My first significant “bump” resulted in having to be hospitalized for “failure to thrive”. This occurred during my first recurrence after receiving a chemo combination in addition to radiation.  Things were going well for a while.  In fact, I continued working when I started this regimen.  Gradually though, I got weaker and weaker.  I couldn’t eat and had no energy so my doctor hospitalized me.  I was discharged a couple of weeks later, but I wasn’t feeling any better.  I needed constant care.  Slowly, under the care of my youngest son, things started to improve.  He made protein shakes and forced me to drink them.  He also took me on walks. Eventually, I turned the corner, regained my strength and got back to my life including going back to work.

The second significant “bump” was more of a sink hole.  Four years ago, on December 18, 2012 I was directing  our school Christmas Show (I was a middle school orchestra and chorus director) when I started to feel dizzy.  I collapsed and don’t remember the next few weeks.  It seems that the radiation I had several years earlier had caused an ulcer that was unsymtomatic.  This ulcer had gradually eaten through my diaphragm among some other things which resulted in a pericardial fistula. Now, this is a situation that typically results in death and my family was told that I probably wouldn’t make it through the night.  Thankfully, I was totally unaware of what was going on.  Because of the efforts of a creative cardio thoracic surgeon, I survived.  I was in the ICU on a ventilator for quite some time…….most of that experience is a blur.  I was heavily sedated.  Eventually, I was discharged, again I needed a lot of care, and again my youngest son cared for me which included administering IV antibiotics through a pic line.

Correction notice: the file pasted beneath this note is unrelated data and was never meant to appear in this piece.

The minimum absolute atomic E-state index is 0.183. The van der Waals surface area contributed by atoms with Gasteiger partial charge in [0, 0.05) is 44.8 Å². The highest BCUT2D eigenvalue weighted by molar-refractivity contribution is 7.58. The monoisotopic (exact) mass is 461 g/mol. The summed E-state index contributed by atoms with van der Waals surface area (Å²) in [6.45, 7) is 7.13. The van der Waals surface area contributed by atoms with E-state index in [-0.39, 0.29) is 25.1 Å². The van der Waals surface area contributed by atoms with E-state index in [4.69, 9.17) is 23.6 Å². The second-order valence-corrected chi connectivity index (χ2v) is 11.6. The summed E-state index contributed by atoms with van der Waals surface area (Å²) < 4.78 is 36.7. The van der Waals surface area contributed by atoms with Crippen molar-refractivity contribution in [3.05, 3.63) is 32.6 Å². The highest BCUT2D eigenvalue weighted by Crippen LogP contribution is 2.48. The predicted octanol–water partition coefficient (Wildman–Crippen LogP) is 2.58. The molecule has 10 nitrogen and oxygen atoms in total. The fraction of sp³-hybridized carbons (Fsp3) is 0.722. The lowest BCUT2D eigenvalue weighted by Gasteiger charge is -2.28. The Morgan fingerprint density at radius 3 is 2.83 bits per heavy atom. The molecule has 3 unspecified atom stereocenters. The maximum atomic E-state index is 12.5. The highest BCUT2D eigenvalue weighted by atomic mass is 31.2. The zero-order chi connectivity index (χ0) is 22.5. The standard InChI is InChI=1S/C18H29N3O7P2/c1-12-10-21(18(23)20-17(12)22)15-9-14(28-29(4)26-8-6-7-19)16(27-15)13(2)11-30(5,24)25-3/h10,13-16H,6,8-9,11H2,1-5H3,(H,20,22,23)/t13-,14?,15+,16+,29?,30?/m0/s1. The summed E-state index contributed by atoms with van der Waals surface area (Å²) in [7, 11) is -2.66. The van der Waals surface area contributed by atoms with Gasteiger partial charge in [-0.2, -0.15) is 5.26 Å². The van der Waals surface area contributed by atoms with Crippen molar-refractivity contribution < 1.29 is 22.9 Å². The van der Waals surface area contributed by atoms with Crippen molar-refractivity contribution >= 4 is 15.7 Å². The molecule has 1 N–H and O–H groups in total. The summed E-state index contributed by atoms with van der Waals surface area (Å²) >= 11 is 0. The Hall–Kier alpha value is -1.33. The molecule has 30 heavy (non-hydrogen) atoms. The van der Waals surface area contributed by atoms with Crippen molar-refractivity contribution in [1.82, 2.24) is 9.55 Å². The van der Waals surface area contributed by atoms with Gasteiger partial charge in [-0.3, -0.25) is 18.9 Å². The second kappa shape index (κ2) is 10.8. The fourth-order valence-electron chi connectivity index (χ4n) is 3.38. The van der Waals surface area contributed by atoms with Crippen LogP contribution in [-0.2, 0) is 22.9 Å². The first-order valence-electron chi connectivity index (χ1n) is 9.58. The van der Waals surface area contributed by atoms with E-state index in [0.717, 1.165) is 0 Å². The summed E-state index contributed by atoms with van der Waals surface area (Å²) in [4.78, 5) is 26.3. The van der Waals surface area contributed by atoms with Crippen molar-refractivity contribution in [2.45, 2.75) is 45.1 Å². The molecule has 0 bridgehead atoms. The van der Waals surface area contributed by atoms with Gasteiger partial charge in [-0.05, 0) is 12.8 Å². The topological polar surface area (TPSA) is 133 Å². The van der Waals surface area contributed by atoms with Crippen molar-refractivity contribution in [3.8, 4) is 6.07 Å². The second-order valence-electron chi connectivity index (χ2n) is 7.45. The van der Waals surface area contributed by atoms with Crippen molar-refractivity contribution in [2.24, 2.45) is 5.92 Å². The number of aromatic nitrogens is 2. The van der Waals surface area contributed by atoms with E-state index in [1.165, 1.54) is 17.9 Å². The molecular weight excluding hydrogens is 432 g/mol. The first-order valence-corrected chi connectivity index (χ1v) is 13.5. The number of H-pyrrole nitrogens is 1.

Again, I recovered and was able to return to my job.

Just remember…….there is always hope.  Don’t ever, ever, ever give up!!

I’ve included an interview that was done for Lung Cancer Awareness Month

http://www.news-press.com/videos/news/2016/11/02/93197740/